It is oBike’s responsibility to come up with a “concrete plan” to refund user deposits and remove its bicycles from public spaces, said Senior Minister of State for Transport Janil Puthucheary on Monday (9 July).
Responding to parliamentary questions on regulations for bicycle sharing operators and the aftermath of oBike’s sudden exit from Singapore, Dr Puthucheary noted that oBike chairman Shi Yi “publicly and personally committed” on 1 July to a full refund of user deposits.
“oBike is now working out a process with CASE to refund user deposits…If LTA has to step in to remove its bicycles, we will impose fees on oBike for doing so,” said the SMS.
On 25 June, oBike abruptly announced that it was ceasing operations in Singapore due to new regulations imposed by the authorities. This left almost 1 million users who had paid a $49 security deposit in the lurch, with many reporting that they were unable to obtain a refund.
By the following day, the Consumers Association of Singapore (CASE) had received some 259 complaints from consumers claiming that they were unable to retrieve their deposits.
In response to Dr Puthucheary’s remarks, Member of Parliament for Marine Parade Seah Kian Peng asked if anything could be proactively done to help consumers get their refunds. The SMS replied, “It is ultimately oBike’s responsibility to refund the user deposits and we should not minimise (the fact) that this is something for them to settle, something for them to seek out means and ways to serve their consumers.”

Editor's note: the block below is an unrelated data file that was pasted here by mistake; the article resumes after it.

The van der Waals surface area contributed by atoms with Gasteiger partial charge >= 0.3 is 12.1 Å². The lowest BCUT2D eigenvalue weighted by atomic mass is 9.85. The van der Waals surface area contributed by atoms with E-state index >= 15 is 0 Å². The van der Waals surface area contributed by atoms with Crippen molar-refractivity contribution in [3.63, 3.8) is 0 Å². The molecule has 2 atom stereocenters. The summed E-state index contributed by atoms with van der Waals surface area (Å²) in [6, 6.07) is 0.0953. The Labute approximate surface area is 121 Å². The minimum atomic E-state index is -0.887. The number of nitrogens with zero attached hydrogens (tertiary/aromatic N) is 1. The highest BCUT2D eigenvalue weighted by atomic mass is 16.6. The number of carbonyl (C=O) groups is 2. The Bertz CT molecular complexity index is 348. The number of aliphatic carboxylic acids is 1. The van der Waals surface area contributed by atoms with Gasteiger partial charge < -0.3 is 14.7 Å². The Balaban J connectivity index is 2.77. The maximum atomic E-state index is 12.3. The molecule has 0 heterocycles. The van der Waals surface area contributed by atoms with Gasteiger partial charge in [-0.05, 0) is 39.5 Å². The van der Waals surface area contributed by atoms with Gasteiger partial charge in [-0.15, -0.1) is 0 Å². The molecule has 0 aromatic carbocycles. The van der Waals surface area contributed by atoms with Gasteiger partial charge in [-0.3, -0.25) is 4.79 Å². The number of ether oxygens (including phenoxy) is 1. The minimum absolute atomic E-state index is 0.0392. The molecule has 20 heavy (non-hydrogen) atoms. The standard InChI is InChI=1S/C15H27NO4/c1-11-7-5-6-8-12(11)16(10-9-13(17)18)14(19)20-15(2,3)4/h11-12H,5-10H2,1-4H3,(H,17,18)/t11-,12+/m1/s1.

Seah also alluded to the light touch that the government had adopted with regard to bicycle sharing operators like oBike. The Marine Parade MP asked if recent developments meant that the light touch had to be recalibrated.
In response, Dr Puthucheary said, “The imposition of (a) new licensing regime is a recalibration of the light touch we have taken in this space…The licensing regime will reduce indiscriminate parking by requiring operators to internalise the costs of the social disamenities caused by their businesses, failing which they should not be operating at all.”
The licensing regime will kick in by October, while the Land Transport Authority (LTA) has received seven applications from bicycle operators.
“Ultimately, these types of bike-sharing services are good for us because it will allow Singaporeans to make use of bicycles to close that last-mile gap in personal transport. It’s also good for health, a possible leisure activity. So we don’t want to remove this type of service in particular.”